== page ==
Microsoft has been throwing its chequebook around for years. According to an article published by Bloomberg that highlights the history of the company, at one point they even tried to purchase Nintendo in order to secure more Xbox exclusives (sounds familiar).
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However, as hard as Microsoft tried, Nintendo did not budge. Not only did they shoot the company down when looking at a buyout but at one stage Microsoft also wanted to build hardware which could play Nintendo games. According to Kevin Bachus, former director of third-party relations, the acquisition meeting was a complete disaster. He says;
[perfectpullquote align=”full” bordertop=”false” cite=”” link=”” color=”#53FF33″ class=”” size=”21″]Steve Ballmer made us go meet with Nintendo to see if they would consider being acquired. They just laughed their asses off. Like, imagine an hour of somebody just laughing at you. That was kind of how that meeting went[/perfectpullquote]
Microsoft then tried their luck again in January 2000 as the company had ideas to create a console that worked with both Nintendo and Xbox games. Head of business development Bob McBreen claims that Microsoft went into the meeting to tell Nintendo that its hardware stunk. The idea was to try and get the company to partner with Xbox and allow Microsoft to work on the hardware while Nintendo works on Mario games. That did not work.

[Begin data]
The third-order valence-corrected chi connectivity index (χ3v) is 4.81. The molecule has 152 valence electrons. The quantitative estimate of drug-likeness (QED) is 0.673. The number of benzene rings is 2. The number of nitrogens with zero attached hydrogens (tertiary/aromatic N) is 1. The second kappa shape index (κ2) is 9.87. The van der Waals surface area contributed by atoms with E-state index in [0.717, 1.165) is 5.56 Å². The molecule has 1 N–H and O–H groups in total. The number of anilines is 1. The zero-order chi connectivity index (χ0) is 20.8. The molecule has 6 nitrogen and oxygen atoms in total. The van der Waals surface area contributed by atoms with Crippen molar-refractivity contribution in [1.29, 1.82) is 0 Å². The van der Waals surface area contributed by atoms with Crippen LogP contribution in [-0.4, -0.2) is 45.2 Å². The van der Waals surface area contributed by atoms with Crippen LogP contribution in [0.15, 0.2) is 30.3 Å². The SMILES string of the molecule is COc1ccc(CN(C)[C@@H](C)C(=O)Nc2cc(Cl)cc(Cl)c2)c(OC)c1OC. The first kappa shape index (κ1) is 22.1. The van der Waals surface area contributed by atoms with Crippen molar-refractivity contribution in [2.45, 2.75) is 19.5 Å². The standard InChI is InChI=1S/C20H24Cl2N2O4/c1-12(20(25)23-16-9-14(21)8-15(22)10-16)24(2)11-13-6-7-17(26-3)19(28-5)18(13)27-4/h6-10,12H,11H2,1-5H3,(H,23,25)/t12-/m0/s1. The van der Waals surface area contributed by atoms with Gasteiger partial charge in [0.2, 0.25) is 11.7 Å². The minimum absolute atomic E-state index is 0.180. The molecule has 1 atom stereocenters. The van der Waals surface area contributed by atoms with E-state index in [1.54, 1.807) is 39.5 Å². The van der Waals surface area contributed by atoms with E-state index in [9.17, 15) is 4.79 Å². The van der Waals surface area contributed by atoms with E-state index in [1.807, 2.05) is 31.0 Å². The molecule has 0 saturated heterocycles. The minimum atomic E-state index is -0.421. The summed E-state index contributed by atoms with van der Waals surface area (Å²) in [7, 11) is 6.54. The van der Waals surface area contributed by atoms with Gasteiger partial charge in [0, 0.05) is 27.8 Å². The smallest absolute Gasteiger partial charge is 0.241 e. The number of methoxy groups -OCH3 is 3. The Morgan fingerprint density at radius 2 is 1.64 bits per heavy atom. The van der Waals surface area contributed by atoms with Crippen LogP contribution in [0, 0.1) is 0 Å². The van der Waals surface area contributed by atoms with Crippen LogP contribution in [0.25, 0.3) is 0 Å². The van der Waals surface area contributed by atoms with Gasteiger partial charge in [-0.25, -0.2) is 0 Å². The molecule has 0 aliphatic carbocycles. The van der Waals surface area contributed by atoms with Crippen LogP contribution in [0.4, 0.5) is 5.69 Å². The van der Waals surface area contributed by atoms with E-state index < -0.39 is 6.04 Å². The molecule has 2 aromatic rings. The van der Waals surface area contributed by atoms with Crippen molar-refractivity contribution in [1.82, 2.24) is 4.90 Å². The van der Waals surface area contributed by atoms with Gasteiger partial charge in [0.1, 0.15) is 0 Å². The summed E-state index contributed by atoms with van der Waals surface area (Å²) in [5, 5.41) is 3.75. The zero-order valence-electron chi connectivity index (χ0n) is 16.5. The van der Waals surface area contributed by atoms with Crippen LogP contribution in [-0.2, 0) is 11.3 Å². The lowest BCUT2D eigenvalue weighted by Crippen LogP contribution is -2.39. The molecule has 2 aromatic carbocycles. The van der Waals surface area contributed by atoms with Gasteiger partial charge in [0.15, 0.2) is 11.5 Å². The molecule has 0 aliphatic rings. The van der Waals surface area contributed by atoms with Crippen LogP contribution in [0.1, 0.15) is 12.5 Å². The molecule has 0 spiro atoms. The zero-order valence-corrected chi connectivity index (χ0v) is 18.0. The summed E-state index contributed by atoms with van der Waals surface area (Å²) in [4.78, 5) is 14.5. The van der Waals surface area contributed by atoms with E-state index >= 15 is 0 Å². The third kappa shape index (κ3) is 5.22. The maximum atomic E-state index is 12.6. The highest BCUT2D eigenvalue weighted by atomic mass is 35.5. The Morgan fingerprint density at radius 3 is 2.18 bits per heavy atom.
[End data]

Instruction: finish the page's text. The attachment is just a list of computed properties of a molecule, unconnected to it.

[perfectpullquote align=”full” bordertop=”false” cite=”” link=”” color=”#53FF33″ class=”” size=”21″]”We actually had Nintendo in our building in January 2000 to work through the details of a joint venture where we gave them all the technical specs of the Xbox. The pitch was their hardware stunk, and compared to Sony PlayStation, it did. So the idea was, ‘Listen, you’re much better at the game portions of it with Mario and all that stuff. Why don’t you let us take care of the hardware?’ But it didn’t work out.[/perfectpullquote]
But that is not all. Bloomberg reports that Microsoft at one stage tried to buy out multiple companies including Konami, EA Games, Square Enix and even Midway, who at the time developed Mortal Kombat. Instead of putting their hard-earned cash into building new studios, they just wanted to buy already-successful ones. Twenty years later and nothing has changed. You can read the full Bloomberg article here but it needs a subscription.